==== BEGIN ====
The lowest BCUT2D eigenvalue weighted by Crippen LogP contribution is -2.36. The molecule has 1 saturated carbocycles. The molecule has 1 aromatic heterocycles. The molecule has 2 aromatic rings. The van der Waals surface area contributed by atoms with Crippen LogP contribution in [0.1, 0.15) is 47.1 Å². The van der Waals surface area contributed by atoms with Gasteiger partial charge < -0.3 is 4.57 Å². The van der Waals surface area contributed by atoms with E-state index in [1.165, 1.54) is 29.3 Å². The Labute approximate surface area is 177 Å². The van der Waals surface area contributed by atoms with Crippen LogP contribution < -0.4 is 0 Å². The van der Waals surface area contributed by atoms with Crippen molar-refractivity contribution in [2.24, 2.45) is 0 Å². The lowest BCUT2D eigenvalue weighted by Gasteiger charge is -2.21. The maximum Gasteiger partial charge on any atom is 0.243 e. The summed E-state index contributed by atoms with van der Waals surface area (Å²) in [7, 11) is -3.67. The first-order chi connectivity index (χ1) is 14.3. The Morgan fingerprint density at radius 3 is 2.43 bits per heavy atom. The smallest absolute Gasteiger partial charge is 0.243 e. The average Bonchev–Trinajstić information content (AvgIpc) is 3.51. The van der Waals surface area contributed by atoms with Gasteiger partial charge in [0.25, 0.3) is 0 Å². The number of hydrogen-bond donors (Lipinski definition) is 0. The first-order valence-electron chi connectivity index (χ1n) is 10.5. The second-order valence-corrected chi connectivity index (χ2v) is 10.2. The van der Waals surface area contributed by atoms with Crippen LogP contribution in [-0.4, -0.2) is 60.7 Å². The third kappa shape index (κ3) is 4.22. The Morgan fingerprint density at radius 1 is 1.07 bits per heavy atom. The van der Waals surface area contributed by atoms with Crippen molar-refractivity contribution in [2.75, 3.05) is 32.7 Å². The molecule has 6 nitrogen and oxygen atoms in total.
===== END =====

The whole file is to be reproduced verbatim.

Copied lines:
The lowest BCUT2D eigenvalue weighted by Crippen LogP contribution is -2.36. The molecule has 1 saturated carbocycles. The molecule has 1 aromatic heterocycles. The molecule has 2 aromatic rings. The van der Waals surface area contributed by atoms with Crippen LogP contribution in [0.1, 0.15) is 47.1 Å². The van der Waals surface area contributed by atoms with Gasteiger partial charge < -0.3 is 4.57 Å². The van der Waals surface area contributed by atoms with E-state index in [1.165, 1.54) is 29.3 Å². The Labute approximate surface area is 177 Å². The van der Waals surface area contributed by atoms with Crippen LogP contribution < -0.4 is 0 Å². The van der Waals surface area contributed by atoms with Crippen molar-refractivity contribution in [2.24, 2.45) is 0 Å². The lowest BCUT2D eigenvalue weighted by Gasteiger charge is -2.21. The maximum Gasteiger partial charge on any atom is 0.243 e. The summed E-state index contributed by atoms with van der Waals surface area (Å²) in [7, 11) is -3.67. The first-order chi connectivity index (χ1) is 14.3. The Morgan fingerprint density at radius 3 is 2.43 bits per heavy atom. The smallest absolute Gasteiger partial charge is 0.243 e. The average Bonchev–Trinajstić information content (AvgIpc) is 3.51. The van der Waals surface area contributed by atoms with Gasteiger partial charge in [0.25, 0.3) is 0 Å². The number of hydrogen-bond donors (Lipinski definition) is 0. The first-order valence-electron chi connectivity index (χ1n) is 10.5. The second-order valence-corrected chi connectivity index (χ2v) is 10.2. The van der Waals surface area contributed by atoms with Crippen LogP contribution in [-0.4, -0.2) is 60.7 Å². The third kappa shape index (κ3) is 4.22. The Morgan fingerprint density at radius 1 is 1.07 bits per heavy atom. The van der Waals surface area contributed by atoms with Crippen molar-refractivity contribution in [2.75, 3.05) is 32.7 Å². The molecule has 6 nitrogen and oxygen atoms in total.